For American Express, contactless transit payments may pave the way for broader acceptance of the technology
- Earlier this summer, the MTA rolled out contactless payments for its riders in New York City.
- American Express sees this as a harbinger to broad rollout of contactless in the US.
Unlike Europe and Asia which enjoys broad usage, contactless payments in the US have taken a different route. The US has lagged much of the world in the move toward contactless.
That may change as contactless payments make their way to subways and buses around the U.S. Earlier this year, New York City’s Metropolitan Transit Authority, North America’s largest transportation network, rolled out a transit payment pilot called One Metro New York. OMNY now allows for contactless payments on selected subway lines and bus routes and by late 2020, contactless should be available throughout the entire New York City subway system and all MTA bus routes.
As commuters become more familiar with contactless as part of their daily travel, they may use the payment form for other purchases. “Once consumers have the daily experience in their transit systems, they’re more likely to tap and pay at a coffee shops and other merchants on the way to and from work,” said Liz Karl, vice president of payments consulting at American Express.
“This is what happened in other countries,” she said.
The UK and London, in particular, are a strong example of how contactless adoption can be accelerated by bringing it to transit payments. Contactless began to be introduced on buses in 2013 and expanding into the Tube in 2014. In a June report, UK Finance found in 2018 that contactless payments increased 31 percent in the UK, accounting for 19 percent of all payments. Much of this growth was driven by uptake into UK public transportation.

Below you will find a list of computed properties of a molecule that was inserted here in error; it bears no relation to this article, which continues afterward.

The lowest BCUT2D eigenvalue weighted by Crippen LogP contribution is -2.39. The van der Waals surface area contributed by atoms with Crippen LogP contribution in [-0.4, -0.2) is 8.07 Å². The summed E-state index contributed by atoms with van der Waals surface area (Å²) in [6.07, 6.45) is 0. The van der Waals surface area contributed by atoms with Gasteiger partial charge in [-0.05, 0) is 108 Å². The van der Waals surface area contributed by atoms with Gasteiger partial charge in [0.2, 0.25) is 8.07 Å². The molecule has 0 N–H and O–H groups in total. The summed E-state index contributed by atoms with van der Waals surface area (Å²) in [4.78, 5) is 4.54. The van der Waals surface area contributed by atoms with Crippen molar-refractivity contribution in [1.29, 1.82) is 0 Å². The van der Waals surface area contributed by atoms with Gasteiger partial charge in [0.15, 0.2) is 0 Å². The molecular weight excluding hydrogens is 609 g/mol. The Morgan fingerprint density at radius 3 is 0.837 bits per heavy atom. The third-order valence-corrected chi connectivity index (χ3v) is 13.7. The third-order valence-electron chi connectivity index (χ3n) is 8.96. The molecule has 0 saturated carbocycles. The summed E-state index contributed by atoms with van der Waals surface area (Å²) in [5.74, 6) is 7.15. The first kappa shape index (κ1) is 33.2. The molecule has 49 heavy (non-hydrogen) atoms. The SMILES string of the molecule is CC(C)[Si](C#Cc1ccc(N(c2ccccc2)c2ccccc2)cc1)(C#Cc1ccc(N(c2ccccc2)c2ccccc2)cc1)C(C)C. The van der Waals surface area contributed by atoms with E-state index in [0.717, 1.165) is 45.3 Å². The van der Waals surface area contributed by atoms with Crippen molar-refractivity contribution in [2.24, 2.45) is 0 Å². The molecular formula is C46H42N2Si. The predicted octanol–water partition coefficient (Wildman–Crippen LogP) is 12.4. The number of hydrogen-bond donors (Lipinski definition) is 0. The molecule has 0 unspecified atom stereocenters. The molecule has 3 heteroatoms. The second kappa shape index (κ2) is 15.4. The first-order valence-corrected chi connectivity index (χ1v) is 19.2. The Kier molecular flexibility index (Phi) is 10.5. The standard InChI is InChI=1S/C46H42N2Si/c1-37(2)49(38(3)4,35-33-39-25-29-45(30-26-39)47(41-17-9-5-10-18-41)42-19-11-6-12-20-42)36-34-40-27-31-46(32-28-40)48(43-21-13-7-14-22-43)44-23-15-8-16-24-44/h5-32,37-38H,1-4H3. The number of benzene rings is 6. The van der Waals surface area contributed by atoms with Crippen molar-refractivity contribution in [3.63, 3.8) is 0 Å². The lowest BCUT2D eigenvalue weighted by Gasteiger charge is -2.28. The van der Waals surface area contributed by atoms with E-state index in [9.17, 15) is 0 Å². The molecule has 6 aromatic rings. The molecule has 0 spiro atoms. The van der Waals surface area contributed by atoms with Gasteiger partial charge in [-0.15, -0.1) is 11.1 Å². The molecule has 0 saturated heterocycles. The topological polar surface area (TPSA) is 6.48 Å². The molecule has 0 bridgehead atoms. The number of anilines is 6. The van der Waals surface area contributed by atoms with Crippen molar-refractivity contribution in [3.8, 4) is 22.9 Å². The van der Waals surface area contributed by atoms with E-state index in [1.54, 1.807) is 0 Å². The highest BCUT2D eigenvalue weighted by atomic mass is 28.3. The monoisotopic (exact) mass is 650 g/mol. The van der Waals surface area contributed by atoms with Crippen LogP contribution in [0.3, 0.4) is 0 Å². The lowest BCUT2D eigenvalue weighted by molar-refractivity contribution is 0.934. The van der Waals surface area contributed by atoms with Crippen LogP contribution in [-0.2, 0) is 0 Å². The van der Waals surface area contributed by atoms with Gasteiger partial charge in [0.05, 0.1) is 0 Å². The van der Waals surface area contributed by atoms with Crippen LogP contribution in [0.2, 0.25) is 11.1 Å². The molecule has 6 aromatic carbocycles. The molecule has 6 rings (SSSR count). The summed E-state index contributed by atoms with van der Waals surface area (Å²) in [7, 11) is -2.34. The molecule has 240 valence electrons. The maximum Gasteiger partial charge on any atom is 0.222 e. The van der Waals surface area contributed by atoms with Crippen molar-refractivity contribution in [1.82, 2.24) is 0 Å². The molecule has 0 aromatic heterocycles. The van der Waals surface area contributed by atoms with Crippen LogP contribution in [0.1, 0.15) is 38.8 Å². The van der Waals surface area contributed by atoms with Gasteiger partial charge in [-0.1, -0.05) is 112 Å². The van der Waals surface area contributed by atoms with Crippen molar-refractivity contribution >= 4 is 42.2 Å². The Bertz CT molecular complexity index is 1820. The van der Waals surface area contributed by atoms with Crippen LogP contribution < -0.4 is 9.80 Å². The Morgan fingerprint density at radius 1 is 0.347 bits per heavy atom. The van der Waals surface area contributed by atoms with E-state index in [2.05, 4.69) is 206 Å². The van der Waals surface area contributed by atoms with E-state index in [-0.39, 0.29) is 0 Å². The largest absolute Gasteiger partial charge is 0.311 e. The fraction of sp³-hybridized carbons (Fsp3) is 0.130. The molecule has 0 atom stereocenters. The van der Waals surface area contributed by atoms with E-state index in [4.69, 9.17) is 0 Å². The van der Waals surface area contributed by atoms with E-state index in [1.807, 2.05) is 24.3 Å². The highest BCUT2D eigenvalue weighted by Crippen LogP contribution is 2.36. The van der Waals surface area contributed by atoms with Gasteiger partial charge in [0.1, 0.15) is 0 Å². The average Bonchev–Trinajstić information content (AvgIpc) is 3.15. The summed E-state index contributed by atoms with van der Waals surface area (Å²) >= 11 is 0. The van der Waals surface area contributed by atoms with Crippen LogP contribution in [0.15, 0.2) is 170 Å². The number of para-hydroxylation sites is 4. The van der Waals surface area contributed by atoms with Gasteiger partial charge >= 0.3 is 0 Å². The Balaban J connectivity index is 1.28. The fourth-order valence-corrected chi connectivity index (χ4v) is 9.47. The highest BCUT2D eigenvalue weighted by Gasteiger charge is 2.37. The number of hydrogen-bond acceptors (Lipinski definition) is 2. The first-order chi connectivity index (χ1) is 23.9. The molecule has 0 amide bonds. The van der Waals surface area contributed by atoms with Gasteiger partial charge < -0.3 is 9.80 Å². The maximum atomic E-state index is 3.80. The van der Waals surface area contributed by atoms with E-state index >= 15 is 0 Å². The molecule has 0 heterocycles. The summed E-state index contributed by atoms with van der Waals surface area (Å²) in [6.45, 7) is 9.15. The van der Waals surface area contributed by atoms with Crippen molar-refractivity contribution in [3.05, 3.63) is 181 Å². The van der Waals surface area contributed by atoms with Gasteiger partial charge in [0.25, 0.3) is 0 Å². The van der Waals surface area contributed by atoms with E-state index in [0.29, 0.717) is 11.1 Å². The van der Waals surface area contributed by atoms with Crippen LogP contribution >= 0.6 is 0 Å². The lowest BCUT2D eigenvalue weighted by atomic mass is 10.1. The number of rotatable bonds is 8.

When surveyed, many international cardmembers said that their daily commute was the driving force for using contactless, according to Karl. “Transit was the tipping point,” she said.
Karl’s New York-based team works directly with merchants and payment service providers to enable new payment capabilities. American Express supports contactless in 84 countries and issues contactless cards in 60.
American Express is working with OMNY to allow its cardmembers to contactlessly pay for rides on the MTA via a digital wallet or using a contactless card. To do that, it is collaborating with Cubic Transportation Systems, a leading provider of transit fare solutions, to integrate contactless payments with the MTA and accelerate similar programs with other transit authorities worldwide. Working with Cubic, transit authorities can seamlessly accept American Express for their contactless transit entry.
Adoption of contactless payments requires many parties to come together. Issuers need to replace or issue new cards, payment networks must enable the capability, many new terminals are rolled out but need software upgrades, and merchants need to accept them.. With so many different players in the US market and given the size and scale of the market, rollout of contactless took longer than other markets.
One thing that’s helped pave the way for contactless was the move since 2015 to EMV at the point of sale. With that migration came new devices that work with EMV and are enabled to work with contactless.
In June, the payments company also made a decision to go all-in on contactless — all new and replacement American Express consumer cards are contactless.
“Issuing cards before sufficient terminals were in the market would have been premature,” said Karl. “Transit agencies in New York, but also in Miami, Dallas and Boston, have determined it is the right time to launch contactless. So the time is right for American Express to issue those cards.”
By late 2020, contactless should be available through the entire MTA subway and bus network. Alongside this move, American Express is working with merchants like Whole Foods, Sports Authority and Petco to enable their contactless acceptance. Over the last few months, Target, Speedway, and 7-11 rolled out contactless, too.
Merchants differ by category as to how quickly they’re moving toward contactless. So, while retail may be one of the first industries to be prepared, gas stations will take longer given that they’re owned as franchises and contactless will need to be rolled out location by location.
“Another thing we think about when we rollout is that contactless requires a behavior change for merchants and how they interact with consumers,” Karl said.
“They have to work closely with their cashiers and sales clerks, too, to educate them on new processes.”